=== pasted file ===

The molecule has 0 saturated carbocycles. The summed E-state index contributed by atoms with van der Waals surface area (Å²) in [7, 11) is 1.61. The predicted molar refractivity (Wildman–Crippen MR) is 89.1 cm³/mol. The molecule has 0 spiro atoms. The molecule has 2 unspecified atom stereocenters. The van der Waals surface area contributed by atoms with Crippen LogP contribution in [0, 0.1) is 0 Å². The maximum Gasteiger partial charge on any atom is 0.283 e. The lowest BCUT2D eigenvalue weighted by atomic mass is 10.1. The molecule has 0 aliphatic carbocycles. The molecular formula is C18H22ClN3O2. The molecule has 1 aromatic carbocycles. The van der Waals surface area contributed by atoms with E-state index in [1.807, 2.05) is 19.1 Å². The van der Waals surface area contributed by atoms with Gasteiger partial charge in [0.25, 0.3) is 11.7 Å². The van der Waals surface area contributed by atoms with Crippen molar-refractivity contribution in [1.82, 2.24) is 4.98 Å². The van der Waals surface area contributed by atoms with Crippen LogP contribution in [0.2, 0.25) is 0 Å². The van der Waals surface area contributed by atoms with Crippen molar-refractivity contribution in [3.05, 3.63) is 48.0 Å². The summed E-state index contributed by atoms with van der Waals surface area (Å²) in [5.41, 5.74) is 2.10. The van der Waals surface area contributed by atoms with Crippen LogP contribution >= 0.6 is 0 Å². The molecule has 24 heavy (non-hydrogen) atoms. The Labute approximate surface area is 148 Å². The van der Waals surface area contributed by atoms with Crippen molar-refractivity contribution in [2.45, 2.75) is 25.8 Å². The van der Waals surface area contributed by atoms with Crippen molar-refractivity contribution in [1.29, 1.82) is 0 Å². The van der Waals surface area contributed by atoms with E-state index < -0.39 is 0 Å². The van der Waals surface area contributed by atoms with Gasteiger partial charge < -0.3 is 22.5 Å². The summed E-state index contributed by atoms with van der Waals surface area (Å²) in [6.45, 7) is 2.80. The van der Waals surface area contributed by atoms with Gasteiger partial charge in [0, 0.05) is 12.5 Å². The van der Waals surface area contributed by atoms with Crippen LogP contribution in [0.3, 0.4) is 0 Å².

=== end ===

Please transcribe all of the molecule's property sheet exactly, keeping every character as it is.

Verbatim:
The molecule has 0 saturated carbocycles. The summed E-state index contributed by atoms with van der Waals surface area (Å²) in [7, 11) is 1.61. The predicted molar refractivity (Wildman–Crippen MR) is 89.1 cm³/mol. The molecule has 0 spiro atoms. The molecule has 2 unspecified atom stereocenters. The van der Waals surface area contributed by atoms with Crippen LogP contribution in [0, 0.1) is 0 Å². The maximum Gasteiger partial charge on any atom is 0.283 e. The lowest BCUT2D eigenvalue weighted by atomic mass is 10.1. The molecule has 0 aliphatic carbocycles. The molecular formula is C18H22ClN3O2. The molecule has 1 aromatic carbocycles. The van der Waals surface area contributed by atoms with E-state index in [1.807, 2.05) is 19.1 Å². The van der Waals surface area contributed by atoms with Gasteiger partial charge in [0.25, 0.3) is 11.7 Å². The van der Waals surface area contributed by atoms with Crippen molar-refractivity contribution in [1.82, 2.24) is 4.98 Å². The van der Waals surface area contributed by atoms with Crippen LogP contribution in [0.2, 0.25) is 0 Å². The van der Waals surface area contributed by atoms with Crippen molar-refractivity contribution in [3.05, 3.63) is 48.0 Å². The summed E-state index contributed by atoms with van der Waals surface area (Å²) in [5.41, 5.74) is 2.10. The van der Waals surface area contributed by atoms with Crippen LogP contribution >= 0.6 is 0 Å². The molecule has 24 heavy (non-hydrogen) atoms. The Labute approximate surface area is 148 Å². The van der Waals surface area contributed by atoms with Crippen molar-refractivity contribution in [2.45, 2.75) is 25.8 Å². The van der Waals surface area contributed by atoms with Crippen molar-refractivity contribution in [1.29, 1.82) is 0 Å². The van der Waals surface area contributed by atoms with E-state index < -0.39 is 0 Å². The van der Waals surface area contributed by atoms with Gasteiger partial charge < -0.3 is 22.5 Å². The summed E-state index contributed by atoms with van der Waals surface area (Å²) in [6.45, 7) is 2.80. The van der Waals surface area contributed by atoms with Gasteiger partial charge in [0, 0.05) is 12.5 Å². The van der Waals surface area contributed by atoms with Crippen LogP contribution in [0.3, 0.4) is 0 Å².